This allows expats to select a timeframe that maximizes their time in foreign countries and therefore the exclusion amount they can claim under the FEIE.

New expats often request an extension to file until October 15. This gives them more time to qualify for the FEIE. More about the deadlines, and a special provision for expats, later.

Bona Fide Residence Test – Having your home in a foreign country

Being a bona fide resident of a foreign country is another way to qualify for the FEIE. While the PPT is clear cut – counting days – the Bona Fide Residence Test is more subjective.

To qualify you must have your home in a foreign country and have strong ties there. No single tie or list of ties determines your resident status. Rather a collection of strong ties abroad and no ties in the US help to qualify. Strong ties include:

  • Long-term lease or own home
  • Family members there
  • Health insurance
  • Local bank accounts (keep in mind that you may have to report on the FBAR)
  • Gym membership
  • Church membership or other community involvement

The Bona Fide Residency offers more flexibility when it comes to spending time in the US.

Foreign Housing Exclusion and eligible expenses

American expats that claim the FEIE can also use the Foreign Housing Exclusion or Deduction to save on eligible housing expenses. This helps to offset the higher cost of living in many foreign countries.

In order to qualify for the Foreign Housing Exclusion or Deduction, you must qualify for and use the FEIE. Like the FEIE, the Housing Exclusion or Deduction is also claimed Form 2555.

In most foreign countries, US expats can deduct or exclude between $30,000 to $50,000 in housing expenses. The exact amount varies depending on where you live. The IRS updates the limits each year.

Expensive cities have even higher exclusion limits. The city with the highest maximum exclusion is Hong Kong with $114,300. US expats living in Singapore can deduct up to $82,900 in housing expenses.  And in Geneva, up to $94,300 for 2019.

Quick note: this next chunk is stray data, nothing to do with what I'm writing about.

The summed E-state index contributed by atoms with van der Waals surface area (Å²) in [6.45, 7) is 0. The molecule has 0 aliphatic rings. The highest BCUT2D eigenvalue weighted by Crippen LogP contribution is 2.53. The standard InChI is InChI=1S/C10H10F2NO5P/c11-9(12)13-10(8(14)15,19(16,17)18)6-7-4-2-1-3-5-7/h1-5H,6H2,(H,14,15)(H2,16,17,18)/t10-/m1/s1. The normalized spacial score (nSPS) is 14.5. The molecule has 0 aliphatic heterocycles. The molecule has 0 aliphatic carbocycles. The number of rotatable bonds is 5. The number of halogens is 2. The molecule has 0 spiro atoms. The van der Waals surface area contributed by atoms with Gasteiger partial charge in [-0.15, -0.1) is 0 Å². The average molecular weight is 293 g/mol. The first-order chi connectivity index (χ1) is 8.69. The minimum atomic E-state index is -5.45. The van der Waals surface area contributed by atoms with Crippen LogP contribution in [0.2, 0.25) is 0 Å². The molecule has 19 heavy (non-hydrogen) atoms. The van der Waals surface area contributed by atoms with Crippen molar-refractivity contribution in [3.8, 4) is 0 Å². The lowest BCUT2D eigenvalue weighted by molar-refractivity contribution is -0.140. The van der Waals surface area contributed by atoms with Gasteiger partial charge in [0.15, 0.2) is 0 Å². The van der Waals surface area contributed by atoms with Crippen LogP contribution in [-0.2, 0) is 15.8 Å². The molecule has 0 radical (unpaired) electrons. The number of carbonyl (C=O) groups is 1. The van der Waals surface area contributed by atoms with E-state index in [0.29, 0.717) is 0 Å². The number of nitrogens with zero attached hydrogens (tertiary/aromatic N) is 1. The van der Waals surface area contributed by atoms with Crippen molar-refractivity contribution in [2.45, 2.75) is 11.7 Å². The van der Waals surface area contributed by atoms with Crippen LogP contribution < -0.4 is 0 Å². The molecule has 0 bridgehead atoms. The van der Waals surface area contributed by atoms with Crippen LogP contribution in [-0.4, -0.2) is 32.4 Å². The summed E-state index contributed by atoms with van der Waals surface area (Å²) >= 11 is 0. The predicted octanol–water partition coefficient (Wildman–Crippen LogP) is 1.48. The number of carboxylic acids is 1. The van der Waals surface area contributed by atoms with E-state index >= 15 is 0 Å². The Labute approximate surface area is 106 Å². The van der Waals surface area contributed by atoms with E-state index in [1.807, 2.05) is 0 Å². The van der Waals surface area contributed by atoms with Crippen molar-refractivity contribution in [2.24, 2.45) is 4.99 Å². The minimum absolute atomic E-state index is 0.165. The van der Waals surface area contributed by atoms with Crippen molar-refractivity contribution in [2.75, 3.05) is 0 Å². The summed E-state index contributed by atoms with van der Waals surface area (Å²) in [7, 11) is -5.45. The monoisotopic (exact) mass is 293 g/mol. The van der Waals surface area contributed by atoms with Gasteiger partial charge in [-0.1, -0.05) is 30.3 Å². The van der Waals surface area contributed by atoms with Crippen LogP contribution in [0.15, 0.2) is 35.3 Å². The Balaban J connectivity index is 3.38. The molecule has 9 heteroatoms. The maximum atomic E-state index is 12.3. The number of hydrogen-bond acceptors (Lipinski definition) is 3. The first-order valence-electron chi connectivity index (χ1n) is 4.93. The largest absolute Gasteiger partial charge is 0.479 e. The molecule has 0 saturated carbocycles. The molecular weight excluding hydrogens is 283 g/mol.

Eligible expenses must be reasonable housing expenses that you, your spouse, or dependents incurred as a result of living abroad.

Expenses such as personal property insurance, leasing fees, rental furniture, parking rental, and repairs are all eligible for the Foreign Housing Exclusion or Deduction.

Housing expenses that are non-essential or deemed extravagant are not eligible for the Foreign Housing Exclusion or Deduction. Mortgage payments, costs associated with domestic labor, television services, internet, telephone, and purchased furniture do not qualify for exclusion or deduction.

Foreign Tax Credit (FTC) offsets taxes paid abroad

The Foreign Tax Credit (FTC) is another popular option for US taxpayers living abroad. Using the FTC, expats receive a dollar-for-dollar credit for taxes paid to another country. This can offset or even entirely eliminate taxes due to the US government.

You cannot use the FTC for income that you have already excluded using the FEIE.

However, you can apply the Foreign Tax Credit against any income that exceeds the FEIE threshold or that was not excluded originally.

Using the Foreign Tax Credit instead of the FEIE can often make sense in countries with higher tax rates than the United States.

You can even carry over unused tax credits from a high-tax jurisdiction for use at a later date when you move to a low-tax jurisdiction. Talk to an experienced expat tax accountant to evaluate which is better for your situation.

Self-employed abroad may have to pay self-employment tax

Self-employed expats need to know that the FEIE only excludes income from income tax. They must still pay self-employment tax on the net earnings.

The self-employment tax is 15.3% for the first $132,900 of income, plus 2.9% on net income in excess of $132,900.

On the other hand, if your residence country has a Social Security Totalization Agreement with the United States, then you can choose which country you would like to contribute to, based on your personal and tax situation. For example in Italy, you can choose to pay the US 15% self-employment tax or the 25% Italian equivalent.

Without a Totalization Agreement, you may end up having to pay into both countries’ systems.

Tax Treaties offer benefits to expats

The United States has Tax Treaties with over 60 countries, including most (but not all) popular expat destinations.